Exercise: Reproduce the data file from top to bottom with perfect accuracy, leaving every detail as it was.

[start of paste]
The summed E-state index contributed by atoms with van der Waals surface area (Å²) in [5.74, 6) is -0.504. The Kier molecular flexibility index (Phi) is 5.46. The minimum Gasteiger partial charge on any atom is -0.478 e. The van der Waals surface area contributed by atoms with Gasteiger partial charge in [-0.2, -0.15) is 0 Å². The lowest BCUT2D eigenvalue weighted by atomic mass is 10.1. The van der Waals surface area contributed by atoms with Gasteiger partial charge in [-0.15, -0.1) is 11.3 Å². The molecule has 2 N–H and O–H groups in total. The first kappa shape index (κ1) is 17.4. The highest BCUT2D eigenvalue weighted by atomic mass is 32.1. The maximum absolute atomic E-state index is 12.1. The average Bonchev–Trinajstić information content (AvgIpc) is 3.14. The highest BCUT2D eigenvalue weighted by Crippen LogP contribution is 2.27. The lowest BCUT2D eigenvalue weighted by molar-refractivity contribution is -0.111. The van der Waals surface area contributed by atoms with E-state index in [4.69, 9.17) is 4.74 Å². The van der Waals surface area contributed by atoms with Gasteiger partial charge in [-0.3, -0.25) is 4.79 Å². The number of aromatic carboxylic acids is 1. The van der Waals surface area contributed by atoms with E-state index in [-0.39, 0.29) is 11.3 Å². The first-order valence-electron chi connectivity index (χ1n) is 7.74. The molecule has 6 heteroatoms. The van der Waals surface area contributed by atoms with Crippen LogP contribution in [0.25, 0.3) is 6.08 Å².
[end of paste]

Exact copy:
The summed E-state index contributed by atoms with van der Waals surface area (Å²) in [5.74, 6) is -0.504. The Kier molecular flexibility index (Phi) is 5.46. The minimum Gasteiger partial charge on any atom is -0.478 e. The van der Waals surface area contributed by atoms with Gasteiger partial charge in [-0.2, -0.15) is 0 Å². The lowest BCUT2D eigenvalue weighted by atomic mass is 10.1. The van der Waals surface area contributed by atoms with Gasteiger partial charge in [-0.15, -0.1) is 11.3 Å². The molecule has 2 N–H and O–H groups in total. The first kappa shape index (κ1) is 17.4. The highest BCUT2D eigenvalue weighted by atomic mass is 32.1. The maximum absolute atomic E-state index is 12.1. The average Bonchev–Trinajstić information content (AvgIpc) is 3.14. The highest BCUT2D eigenvalue weighted by Crippen LogP contribution is 2.27. The lowest BCUT2D eigenvalue weighted by molar-refractivity contribution is -0.111. The van der Waals surface area contributed by atoms with E-state index in [4.69, 9.17) is 4.74 Å². The van der Waals surface area contributed by atoms with Gasteiger partial charge in [-0.3, -0.25) is 4.79 Å². The number of aromatic carboxylic acids is 1. The van der Waals surface area contributed by atoms with E-state index in [-0.39, 0.29) is 11.3 Å². The first-order valence-electron chi connectivity index (χ1n) is 7.74. The molecule has 6 heteroatoms. The van der Waals surface area contributed by atoms with Crippen LogP contribution in [0.25, 0.3) is 6.08 Å².